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Shezad Malik MD JD
Shezad Malik MD JD
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California Hysterectomy Morcellator Uterine Cancer Lawsuit

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The makers of the Wolf Power Morcellator has been sued by a California woman. The woman filed a product liability lawsuit alleging that during a laparoscopic hysterectomy she developed metastatic leiomyosarcoma cancer.

J&J Ethicon Morcellator Cancer AttorneySarah Salem-Robinson and her husband, filed their claim in U.S. District Court for the Northern District of California on May 13, against Richard Wolf Medical Instruments Corporation.

Hysterectomy, Fibroids and Morcellators

Several hysterectomy cancer lawsuits have been recently filed against the manufacturers of power morcellators. These medical devices are used during laparoscopic procedures to cut the uterus into tiny pieces that can be removed through minimally invasive surgery.

Unfortunately power morcellators can cause devastating injuries, if there is an undiagnosed sarcoma in the uterus, the device could cause the cancer to be spread throughout the abdomen, pelvis and other organs including the liver, lungs and brain.

Plaintiff Allegations: Leiomyosarcoma Metastatic Cancer

According to Salem-Robinson, a Wolf Power Morcellator was used during her hysterectomy in 2012. Her doctors did not know that her uterus contained leiomyosarcoma (LMS), which was spread through her abdominal cavity by the use of the morcellator.

After the hysterectomy, Salem-Robinson was diagnosed with metastatic LMS cancer, and she is suing Wolf for negligence, strict products liability, breach of warranty, and fraud.

FDA: Morcellation Hysterectomy Cancer Risks

Laparoscopy-assisted hysterectomy (LASH) is a gynecological procedure for removal of uterine fibroids. The minimallly invasive procedures require use of power morcellators to cut the uterus and fibroids into very small pieces.

In April, the FDA issued a public safety communication that urged doctors to avoid using power morcellators for fibroid removal. This warning came after reports of patients diagnosed with leiomyosarcoma and other uterine cancers during laparoscopic hysterectomy procedures.

The FDA reported that one out of every 350 women who undergo laparoscopic hysterectomy or uterine fibroid removal has undiagnosed cancerous sarcoma cells. The agency warned that use of power morcellators carries an unreasonable risk of spreading the cancer and reducing the long-term survival.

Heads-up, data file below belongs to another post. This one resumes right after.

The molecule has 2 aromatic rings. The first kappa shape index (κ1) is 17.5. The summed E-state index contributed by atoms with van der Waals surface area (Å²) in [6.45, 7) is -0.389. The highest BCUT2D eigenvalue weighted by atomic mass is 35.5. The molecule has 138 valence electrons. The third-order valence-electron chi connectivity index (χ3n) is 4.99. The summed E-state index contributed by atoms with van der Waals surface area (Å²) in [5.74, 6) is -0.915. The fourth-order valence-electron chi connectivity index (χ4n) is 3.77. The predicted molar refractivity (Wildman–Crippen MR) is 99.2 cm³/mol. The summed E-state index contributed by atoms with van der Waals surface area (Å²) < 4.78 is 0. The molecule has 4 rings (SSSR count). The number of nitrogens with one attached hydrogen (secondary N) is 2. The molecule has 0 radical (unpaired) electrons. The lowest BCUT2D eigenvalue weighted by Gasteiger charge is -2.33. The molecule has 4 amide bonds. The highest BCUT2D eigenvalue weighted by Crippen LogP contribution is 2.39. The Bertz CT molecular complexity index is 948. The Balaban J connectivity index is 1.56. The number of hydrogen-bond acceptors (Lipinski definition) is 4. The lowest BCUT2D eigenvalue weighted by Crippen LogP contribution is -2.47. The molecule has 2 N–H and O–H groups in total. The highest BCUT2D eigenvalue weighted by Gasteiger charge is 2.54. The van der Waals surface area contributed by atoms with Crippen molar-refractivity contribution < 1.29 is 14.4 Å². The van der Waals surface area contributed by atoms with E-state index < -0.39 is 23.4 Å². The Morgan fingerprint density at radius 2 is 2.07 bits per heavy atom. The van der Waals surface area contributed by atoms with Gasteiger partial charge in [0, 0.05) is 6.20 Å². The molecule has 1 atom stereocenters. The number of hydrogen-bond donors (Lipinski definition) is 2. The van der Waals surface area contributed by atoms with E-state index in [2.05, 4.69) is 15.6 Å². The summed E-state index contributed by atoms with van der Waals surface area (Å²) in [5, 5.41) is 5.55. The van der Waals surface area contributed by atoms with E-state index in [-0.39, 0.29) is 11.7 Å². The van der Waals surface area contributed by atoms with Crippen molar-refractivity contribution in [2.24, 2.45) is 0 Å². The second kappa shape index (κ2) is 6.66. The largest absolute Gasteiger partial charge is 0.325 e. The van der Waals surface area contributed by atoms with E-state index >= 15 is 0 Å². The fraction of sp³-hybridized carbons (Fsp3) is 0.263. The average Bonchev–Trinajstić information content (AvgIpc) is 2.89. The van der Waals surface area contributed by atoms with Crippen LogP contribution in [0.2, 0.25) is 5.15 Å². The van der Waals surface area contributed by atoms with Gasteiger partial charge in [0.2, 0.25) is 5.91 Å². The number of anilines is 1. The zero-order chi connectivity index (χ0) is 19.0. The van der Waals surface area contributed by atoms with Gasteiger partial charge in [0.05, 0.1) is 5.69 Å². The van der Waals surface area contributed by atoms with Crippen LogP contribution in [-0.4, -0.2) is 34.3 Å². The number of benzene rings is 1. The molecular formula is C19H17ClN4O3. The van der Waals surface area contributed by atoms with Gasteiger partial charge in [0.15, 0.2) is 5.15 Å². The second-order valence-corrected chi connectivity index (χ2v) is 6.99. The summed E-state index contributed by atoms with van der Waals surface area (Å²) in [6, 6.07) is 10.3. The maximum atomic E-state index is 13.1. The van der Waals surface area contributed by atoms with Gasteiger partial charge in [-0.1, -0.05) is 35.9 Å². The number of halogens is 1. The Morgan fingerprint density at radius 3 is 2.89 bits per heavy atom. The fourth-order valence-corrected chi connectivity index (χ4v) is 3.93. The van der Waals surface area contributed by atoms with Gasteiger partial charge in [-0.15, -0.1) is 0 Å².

Morcellator Manufacturers Knew or Should Have Known of Cancer Risks

The women affected with advanced uterine cancers claim that adequate warnings were not provided and Wolf and other manufacturers including Johnson and Johnson Ethicon failed to make the devices safe.

Salem-Robinson alleges that Wolf Corporation failed to conduct adequate testing on the risk of power morcellators spreading uterine cancer, claiming that information was concealed from the FDA, National Institutes of Health and the doctors.

Following the FDA warnings last month, Johnson & Johnson’s Ethicon subsidiary announced that it has halted sales of morcellators until it can determine if there is a safe way to use them for uterine fibroid removal.

4 Comments

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  1. Peggy Lussier says:
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    Thank you. Wishing you all the best, Sarah! Stay well and god bless you!

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    This could so easily have been me (“Surprise! That wasn’t a fibroid; it was ULMS”) and so many other women that I have now met in Cancerland. Uterine sarcomas look like fibroids. Thank you for covering this story. And great bouquets of gratitude to Sarah Salem-Robinson and other women and their families for bringing suit to stop this dangerous practice.

  3. rike weiss says:
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    Sarah, thank you for going to bat for all women.
    Rike

  4. Julia Smith Otis says:
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    Im in the same boat, good luck.